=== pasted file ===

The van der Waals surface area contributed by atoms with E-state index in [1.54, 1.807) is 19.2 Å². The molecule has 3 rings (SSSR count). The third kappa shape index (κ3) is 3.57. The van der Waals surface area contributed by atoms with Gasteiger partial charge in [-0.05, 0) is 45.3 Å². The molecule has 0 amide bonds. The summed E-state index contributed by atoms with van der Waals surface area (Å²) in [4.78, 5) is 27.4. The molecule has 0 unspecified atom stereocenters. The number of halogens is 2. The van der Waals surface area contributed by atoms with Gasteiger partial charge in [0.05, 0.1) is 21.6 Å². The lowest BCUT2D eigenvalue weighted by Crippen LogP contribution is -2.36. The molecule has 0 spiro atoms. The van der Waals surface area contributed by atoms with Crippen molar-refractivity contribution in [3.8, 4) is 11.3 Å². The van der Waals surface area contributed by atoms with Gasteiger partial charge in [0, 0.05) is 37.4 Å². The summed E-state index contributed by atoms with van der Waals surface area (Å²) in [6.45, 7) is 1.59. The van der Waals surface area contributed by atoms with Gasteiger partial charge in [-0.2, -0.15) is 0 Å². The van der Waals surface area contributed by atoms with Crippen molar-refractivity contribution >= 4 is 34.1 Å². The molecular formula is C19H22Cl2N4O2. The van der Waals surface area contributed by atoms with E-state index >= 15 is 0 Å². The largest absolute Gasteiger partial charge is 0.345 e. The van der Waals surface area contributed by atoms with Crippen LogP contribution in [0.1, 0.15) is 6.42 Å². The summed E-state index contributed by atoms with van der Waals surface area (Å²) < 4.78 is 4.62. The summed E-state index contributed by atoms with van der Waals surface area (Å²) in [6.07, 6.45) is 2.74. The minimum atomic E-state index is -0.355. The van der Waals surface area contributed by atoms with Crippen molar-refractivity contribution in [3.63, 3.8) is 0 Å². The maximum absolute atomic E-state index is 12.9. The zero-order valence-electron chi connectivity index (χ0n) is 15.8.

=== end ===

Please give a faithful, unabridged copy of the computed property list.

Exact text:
The van der Waals surface area contributed by atoms with E-state index in [1.54, 1.807) is 19.2 Å². The molecule has 3 rings (SSSR count). The third kappa shape index (κ3) is 3.57. The van der Waals surface area contributed by atoms with Gasteiger partial charge in [-0.05, 0) is 45.3 Å². The molecule has 0 amide bonds. The summed E-state index contributed by atoms with van der Waals surface area (Å²) in [4.78, 5) is 27.4. The molecule has 0 unspecified atom stereocenters. The number of halogens is 2. The van der Waals surface area contributed by atoms with Gasteiger partial charge in [0.05, 0.1) is 21.6 Å². The lowest BCUT2D eigenvalue weighted by Crippen LogP contribution is -2.36. The molecule has 0 spiro atoms. The van der Waals surface area contributed by atoms with Crippen molar-refractivity contribution in [3.8, 4) is 11.3 Å². The van der Waals surface area contributed by atoms with Gasteiger partial charge in [0, 0.05) is 37.4 Å². The summed E-state index contributed by atoms with van der Waals surface area (Å²) in [6.45, 7) is 1.59. The van der Waals surface area contributed by atoms with Gasteiger partial charge in [-0.2, -0.15) is 0 Å². The van der Waals surface area contributed by atoms with Crippen molar-refractivity contribution >= 4 is 34.1 Å². The molecular formula is C19H22Cl2N4O2. The van der Waals surface area contributed by atoms with E-state index >= 15 is 0 Å². The largest absolute Gasteiger partial charge is 0.345 e. The van der Waals surface area contributed by atoms with Crippen LogP contribution in [0.1, 0.15) is 6.42 Å². The summed E-state index contributed by atoms with van der Waals surface area (Å²) < 4.78 is 4.62. The summed E-state index contributed by atoms with van der Waals surface area (Å²) in [6.07, 6.45) is 2.74. The minimum atomic E-state index is -0.355. The van der Waals surface area contributed by atoms with Crippen molar-refractivity contribution in [3.63, 3.8) is 0 Å². The maximum absolute atomic E-state index is 12.9. The zero-order valence-electron chi connectivity index (χ0n) is 15.8.